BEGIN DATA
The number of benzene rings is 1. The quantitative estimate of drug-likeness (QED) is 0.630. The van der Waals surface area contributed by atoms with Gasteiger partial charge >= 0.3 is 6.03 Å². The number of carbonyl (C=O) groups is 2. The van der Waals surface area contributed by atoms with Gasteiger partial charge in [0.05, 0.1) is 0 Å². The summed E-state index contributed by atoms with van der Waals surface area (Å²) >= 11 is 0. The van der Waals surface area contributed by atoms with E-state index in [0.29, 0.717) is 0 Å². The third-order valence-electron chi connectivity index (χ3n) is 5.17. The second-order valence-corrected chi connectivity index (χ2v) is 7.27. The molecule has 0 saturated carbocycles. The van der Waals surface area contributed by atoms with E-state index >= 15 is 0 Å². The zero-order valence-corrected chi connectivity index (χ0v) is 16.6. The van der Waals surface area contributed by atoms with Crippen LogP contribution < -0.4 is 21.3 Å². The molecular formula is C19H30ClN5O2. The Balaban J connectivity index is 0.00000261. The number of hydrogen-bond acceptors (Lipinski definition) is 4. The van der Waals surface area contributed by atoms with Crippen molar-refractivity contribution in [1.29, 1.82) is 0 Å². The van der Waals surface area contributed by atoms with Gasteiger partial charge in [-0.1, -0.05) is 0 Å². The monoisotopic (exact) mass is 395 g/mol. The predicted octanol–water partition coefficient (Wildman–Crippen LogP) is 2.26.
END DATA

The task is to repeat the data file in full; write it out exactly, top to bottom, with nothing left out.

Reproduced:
The number of benzene rings is 1. The quantitative estimate of drug-likeness (QED) is 0.630. The van der Waals surface area contributed by atoms with Gasteiger partial charge >= 0.3 is 6.03 Å². The number of carbonyl (C=O) groups is 2. The van der Waals surface area contributed by atoms with Gasteiger partial charge in [0.05, 0.1) is 0 Å². The summed E-state index contributed by atoms with van der Waals surface area (Å²) >= 11 is 0. The van der Waals surface area contributed by atoms with E-state index in [0.29, 0.717) is 0 Å². The third-order valence-electron chi connectivity index (χ3n) is 5.17. The second-order valence-corrected chi connectivity index (χ2v) is 7.27. The molecule has 0 saturated carbocycles. The van der Waals surface area contributed by atoms with E-state index >= 15 is 0 Å². The zero-order valence-corrected chi connectivity index (χ0v) is 16.6. The van der Waals surface area contributed by atoms with Crippen LogP contribution < -0.4 is 21.3 Å². The molecular formula is C19H30ClN5O2. The Balaban J connectivity index is 0.00000261. The number of hydrogen-bond acceptors (Lipinski definition) is 4. The van der Waals surface area contributed by atoms with Crippen molar-refractivity contribution in [1.29, 1.82) is 0 Å². The van der Waals surface area contributed by atoms with Gasteiger partial charge in [-0.1, -0.05) is 0 Å². The monoisotopic (exact) mass is 395 g/mol. The predicted octanol–water partition coefficient (Wildman–Crippen LogP) is 2.26.